Japanese denim and other products are becoming more competitive, as aggressive quantitative easing from the Japanese central bank pumps money into the economy and pushes down the value of the yen. This should help mills and brands looking to increase their export share.
Prime Minister Shinzo Abe and central banker Haruhiko Karuda have pushed an aggressive inflationary policy to jump-start Japan’s stagnant economy through inflation and easy credit. The actions have caused the yen to depreciate against the dollar, from around 84 to 100.
Nomura Securities released a report last week related to the yen’s rapid fall, stating, “The much-bolder-than-expected monetary easing…is set to have a major impact on domestic and international investment flows.”
The firm expects the yen to continue falling, reaching 102 by the end of this year and 106 by 2014.
Takeshi Okazaki, Fast Retailing’s group senior vice president, indicated at a press briefing that the company might take advantage of low raw materials costs and the currency situation to lower prices on jeans. The company uses Japanese denim in its products, and the jeans are sewn in China or other low-cost Southeast Asian nations.
“The weakening of the yen helps our export business in certain ways,” Tadayuki Kaihara, managing director of the denim manufacturer Kaihara, told WWD. The company holds at least 50 percent of the market share for Japanese denim and supplies to Uniqlo and a slew of international brands, including Levi’s, Gap, J. Crew and Seven For All Mankind. “The weaker yen makes Japan-made denim less expensive and more cost friendly to international buyers.”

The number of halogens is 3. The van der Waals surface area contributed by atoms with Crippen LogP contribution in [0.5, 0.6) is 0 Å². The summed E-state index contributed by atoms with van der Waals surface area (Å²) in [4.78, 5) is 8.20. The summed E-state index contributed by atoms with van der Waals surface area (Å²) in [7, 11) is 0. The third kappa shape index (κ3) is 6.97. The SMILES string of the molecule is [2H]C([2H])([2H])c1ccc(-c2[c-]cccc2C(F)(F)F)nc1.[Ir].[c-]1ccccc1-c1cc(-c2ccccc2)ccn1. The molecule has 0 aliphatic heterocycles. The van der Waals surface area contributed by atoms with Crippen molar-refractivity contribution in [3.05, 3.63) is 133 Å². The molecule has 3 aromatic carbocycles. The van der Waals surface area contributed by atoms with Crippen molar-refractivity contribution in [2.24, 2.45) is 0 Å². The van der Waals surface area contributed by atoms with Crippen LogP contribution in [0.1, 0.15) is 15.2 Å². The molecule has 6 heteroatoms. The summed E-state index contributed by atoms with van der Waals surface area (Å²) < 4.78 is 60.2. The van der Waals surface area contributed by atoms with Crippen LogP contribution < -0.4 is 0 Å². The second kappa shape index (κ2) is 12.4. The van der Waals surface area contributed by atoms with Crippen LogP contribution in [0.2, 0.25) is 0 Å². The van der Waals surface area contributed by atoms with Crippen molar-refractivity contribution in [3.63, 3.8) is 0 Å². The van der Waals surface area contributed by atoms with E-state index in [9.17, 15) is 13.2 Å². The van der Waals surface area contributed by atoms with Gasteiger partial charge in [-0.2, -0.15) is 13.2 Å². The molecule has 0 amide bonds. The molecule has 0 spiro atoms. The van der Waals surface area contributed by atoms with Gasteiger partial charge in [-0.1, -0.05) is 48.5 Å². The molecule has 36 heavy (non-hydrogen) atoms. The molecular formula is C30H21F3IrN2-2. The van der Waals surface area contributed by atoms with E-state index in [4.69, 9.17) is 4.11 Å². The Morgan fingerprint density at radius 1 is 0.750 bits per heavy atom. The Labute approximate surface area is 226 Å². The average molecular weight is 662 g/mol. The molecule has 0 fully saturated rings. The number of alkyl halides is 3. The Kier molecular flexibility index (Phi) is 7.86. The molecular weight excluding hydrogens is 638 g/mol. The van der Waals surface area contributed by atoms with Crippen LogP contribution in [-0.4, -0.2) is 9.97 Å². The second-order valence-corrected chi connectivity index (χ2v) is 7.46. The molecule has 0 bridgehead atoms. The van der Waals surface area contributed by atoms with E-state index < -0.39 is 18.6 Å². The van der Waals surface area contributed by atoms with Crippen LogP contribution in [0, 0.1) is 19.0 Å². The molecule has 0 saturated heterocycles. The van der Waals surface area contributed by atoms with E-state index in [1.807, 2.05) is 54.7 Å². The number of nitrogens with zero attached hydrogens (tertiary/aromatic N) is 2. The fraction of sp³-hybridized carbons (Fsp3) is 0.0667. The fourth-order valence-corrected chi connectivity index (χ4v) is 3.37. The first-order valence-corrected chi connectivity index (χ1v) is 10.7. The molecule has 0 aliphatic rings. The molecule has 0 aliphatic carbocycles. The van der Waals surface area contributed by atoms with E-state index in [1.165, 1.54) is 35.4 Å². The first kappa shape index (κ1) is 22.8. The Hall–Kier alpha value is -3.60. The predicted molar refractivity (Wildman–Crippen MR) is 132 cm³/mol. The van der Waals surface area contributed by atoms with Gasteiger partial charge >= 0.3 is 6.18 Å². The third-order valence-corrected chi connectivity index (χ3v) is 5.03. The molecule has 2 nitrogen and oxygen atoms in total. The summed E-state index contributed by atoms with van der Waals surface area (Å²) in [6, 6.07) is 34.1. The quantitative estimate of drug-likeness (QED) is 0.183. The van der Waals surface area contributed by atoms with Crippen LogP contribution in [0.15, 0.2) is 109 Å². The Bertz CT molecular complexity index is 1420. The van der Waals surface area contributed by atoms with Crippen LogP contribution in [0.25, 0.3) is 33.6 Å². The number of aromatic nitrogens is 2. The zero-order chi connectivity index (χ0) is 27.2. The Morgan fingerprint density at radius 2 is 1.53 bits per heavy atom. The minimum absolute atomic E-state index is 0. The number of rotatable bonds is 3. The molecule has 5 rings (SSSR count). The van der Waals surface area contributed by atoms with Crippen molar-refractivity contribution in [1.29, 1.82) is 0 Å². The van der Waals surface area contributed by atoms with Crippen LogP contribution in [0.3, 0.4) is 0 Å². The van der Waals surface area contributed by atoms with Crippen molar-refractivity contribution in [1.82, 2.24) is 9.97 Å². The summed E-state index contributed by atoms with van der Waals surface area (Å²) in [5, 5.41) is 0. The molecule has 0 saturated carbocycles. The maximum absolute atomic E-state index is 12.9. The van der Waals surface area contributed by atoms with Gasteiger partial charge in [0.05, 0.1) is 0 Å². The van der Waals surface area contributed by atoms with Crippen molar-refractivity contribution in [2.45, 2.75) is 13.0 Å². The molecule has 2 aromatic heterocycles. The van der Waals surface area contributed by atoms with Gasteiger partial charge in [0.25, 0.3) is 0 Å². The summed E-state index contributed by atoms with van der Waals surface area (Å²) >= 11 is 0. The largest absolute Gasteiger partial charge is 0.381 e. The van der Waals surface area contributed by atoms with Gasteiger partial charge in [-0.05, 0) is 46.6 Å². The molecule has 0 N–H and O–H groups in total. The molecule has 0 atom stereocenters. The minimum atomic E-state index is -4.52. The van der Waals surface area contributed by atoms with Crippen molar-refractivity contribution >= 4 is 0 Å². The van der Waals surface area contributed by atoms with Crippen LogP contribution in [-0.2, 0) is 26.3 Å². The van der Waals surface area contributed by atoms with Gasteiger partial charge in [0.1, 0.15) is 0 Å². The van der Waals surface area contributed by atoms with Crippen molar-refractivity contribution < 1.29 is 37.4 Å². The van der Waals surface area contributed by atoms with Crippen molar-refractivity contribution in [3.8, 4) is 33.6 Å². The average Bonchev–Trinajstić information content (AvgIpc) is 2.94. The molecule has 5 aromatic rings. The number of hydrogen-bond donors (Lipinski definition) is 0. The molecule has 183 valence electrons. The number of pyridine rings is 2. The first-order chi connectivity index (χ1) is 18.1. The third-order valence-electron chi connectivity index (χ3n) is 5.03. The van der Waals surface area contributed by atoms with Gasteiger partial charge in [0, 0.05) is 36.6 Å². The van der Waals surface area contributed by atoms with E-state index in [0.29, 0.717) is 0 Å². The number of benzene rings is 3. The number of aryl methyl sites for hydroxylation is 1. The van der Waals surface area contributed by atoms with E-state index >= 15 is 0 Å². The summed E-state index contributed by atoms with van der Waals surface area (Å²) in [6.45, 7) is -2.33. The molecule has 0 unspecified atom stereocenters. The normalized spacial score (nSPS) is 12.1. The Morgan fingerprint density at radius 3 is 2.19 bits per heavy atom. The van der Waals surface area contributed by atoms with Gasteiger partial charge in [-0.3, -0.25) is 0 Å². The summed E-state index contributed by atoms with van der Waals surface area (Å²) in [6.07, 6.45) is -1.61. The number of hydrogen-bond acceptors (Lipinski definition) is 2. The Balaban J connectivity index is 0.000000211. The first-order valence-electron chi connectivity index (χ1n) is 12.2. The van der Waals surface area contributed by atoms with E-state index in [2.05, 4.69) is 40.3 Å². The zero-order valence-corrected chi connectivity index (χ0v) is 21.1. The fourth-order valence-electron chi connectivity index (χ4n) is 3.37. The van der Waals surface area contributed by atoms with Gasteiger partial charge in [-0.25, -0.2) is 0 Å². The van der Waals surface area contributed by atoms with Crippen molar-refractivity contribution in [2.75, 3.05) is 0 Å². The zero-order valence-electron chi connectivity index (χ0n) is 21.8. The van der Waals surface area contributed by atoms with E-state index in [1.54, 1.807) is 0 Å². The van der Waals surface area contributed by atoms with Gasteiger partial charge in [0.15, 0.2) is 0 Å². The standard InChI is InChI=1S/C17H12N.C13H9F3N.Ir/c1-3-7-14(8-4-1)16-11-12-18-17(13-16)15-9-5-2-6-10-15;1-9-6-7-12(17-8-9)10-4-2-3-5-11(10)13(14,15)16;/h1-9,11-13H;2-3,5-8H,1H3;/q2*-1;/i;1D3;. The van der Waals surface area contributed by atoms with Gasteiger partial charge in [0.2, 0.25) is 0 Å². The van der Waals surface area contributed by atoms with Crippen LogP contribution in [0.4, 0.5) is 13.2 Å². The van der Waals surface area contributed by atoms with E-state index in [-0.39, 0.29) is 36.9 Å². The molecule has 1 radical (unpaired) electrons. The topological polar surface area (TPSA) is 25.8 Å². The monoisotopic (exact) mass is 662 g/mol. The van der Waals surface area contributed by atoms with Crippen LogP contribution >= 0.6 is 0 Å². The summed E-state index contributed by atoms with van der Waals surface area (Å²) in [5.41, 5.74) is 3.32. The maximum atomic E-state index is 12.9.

Kaihara and other Japanese manufacturers appreciate the weak yen, but they insist that the high quality of their products will be the deciding factor.
Tatsushi Tabuchi, sales Manager at Rampuya, parent company of Momotaro Jeans and Japan Blue, told WWD that the value of the yen isn’t responsible for their increase in international orders.
“In our 2012 fiscal year, international orders increased 33 percent over 2011,” Tabuchi said. “But I think this was mainly to do with increased name recognition.”
Rampuya last raised prices about three years ago, clocking a 10% rise at a time when the economy was contracting and the yen was strengthening. Still, international orders were positive. At that time, the company decided to start attending trade events overseas, exposing international buyers to their product. Overall, the company gets about 10% of total sales of $7.1 million from exports.
If a weakening yen makes exports cheaper, it also makes imports more expensive. The cotton used to make Japanese denim comes from overseas, along with petroleum products and dye. A weak yen means higher energy prices, which could resonate through the supply chain.
Still, denim makers are hopeful that the shifts will help compensate for high Japanese production costs that have gradually eroded market share, even as it has pushed them to create more innovative processes and higher quality products.